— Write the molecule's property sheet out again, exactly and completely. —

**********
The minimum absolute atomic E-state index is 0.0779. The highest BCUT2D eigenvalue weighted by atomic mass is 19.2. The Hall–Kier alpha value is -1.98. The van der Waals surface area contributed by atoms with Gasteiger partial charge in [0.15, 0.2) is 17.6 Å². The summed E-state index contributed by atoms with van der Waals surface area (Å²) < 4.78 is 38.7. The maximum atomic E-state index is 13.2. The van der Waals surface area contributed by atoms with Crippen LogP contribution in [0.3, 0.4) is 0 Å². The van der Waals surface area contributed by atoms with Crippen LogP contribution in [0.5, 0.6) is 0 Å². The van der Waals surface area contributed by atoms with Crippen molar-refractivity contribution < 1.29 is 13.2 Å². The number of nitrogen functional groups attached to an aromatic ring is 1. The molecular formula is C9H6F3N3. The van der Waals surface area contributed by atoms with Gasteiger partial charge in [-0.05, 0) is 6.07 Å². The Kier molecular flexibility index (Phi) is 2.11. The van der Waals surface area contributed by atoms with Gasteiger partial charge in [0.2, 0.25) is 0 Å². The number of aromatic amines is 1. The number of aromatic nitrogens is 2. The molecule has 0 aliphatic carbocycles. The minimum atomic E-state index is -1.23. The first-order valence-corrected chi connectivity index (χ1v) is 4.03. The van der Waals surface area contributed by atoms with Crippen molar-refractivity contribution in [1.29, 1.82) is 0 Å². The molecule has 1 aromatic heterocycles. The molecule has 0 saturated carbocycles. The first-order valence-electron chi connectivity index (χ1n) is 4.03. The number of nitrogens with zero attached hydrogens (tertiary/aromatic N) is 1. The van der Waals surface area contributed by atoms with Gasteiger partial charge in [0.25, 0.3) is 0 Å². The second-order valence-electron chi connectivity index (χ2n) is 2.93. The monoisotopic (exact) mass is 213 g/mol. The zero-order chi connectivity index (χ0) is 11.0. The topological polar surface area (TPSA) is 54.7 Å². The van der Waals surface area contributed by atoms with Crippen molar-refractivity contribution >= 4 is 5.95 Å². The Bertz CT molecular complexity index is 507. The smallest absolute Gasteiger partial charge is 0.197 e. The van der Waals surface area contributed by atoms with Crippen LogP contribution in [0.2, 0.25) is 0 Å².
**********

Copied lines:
The minimum absolute atomic E-state index is 0.0779. The highest BCUT2D eigenvalue weighted by atomic mass is 19.2. The Hall–Kier alpha value is -1.98. The van der Waals surface area contributed by atoms with Gasteiger partial charge in [0.15, 0.2) is 17.6 Å². The summed E-state index contributed by atoms with van der Waals surface area (Å²) < 4.78 is 38.7. The maximum atomic E-state index is 13.2. The van der Waals surface area contributed by atoms with Crippen LogP contribution in [0.3, 0.4) is 0 Å². The van der Waals surface area contributed by atoms with Crippen LogP contribution in [0.5, 0.6) is 0 Å². The van der Waals surface area contributed by atoms with Crippen molar-refractivity contribution < 1.29 is 13.2 Å². The number of nitrogen functional groups attached to an aromatic ring is 1. The molecular formula is C9H6F3N3. The van der Waals surface area contributed by atoms with Gasteiger partial charge in [-0.05, 0) is 6.07 Å². The Kier molecular flexibility index (Phi) is 2.11. The van der Waals surface area contributed by atoms with Gasteiger partial charge in [0.2, 0.25) is 0 Å². The number of aromatic amines is 1. The number of aromatic nitrogens is 2. The molecule has 0 aliphatic carbocycles. The minimum atomic E-state index is -1.23. The first-order valence-corrected chi connectivity index (χ1v) is 4.03. The van der Waals surface area contributed by atoms with Crippen molar-refractivity contribution in [1.29, 1.82) is 0 Å². The molecule has 1 aromatic heterocycles. The molecule has 0 saturated carbocycles. The first-order valence-electron chi connectivity index (χ1n) is 4.03. The number of nitrogens with zero attached hydrogens (tertiary/aromatic N) is 1. The van der Waals surface area contributed by atoms with Gasteiger partial charge in [0.25, 0.3) is 0 Å². The second-order valence-electron chi connectivity index (χ2n) is 2.93. The monoisotopic (exact) mass is 213 g/mol. The zero-order chi connectivity index (χ0) is 11.0. The topological polar surface area (TPSA) is 54.7 Å². The van der Waals surface area contributed by atoms with Crippen molar-refractivity contribution >= 4 is 5.95 Å². The Bertz CT molecular complexity index is 507. The smallest absolute Gasteiger partial charge is 0.197 e. The van der Waals surface area contributed by atoms with Crippen LogP contribution in [0.2, 0.25) is 0 Å².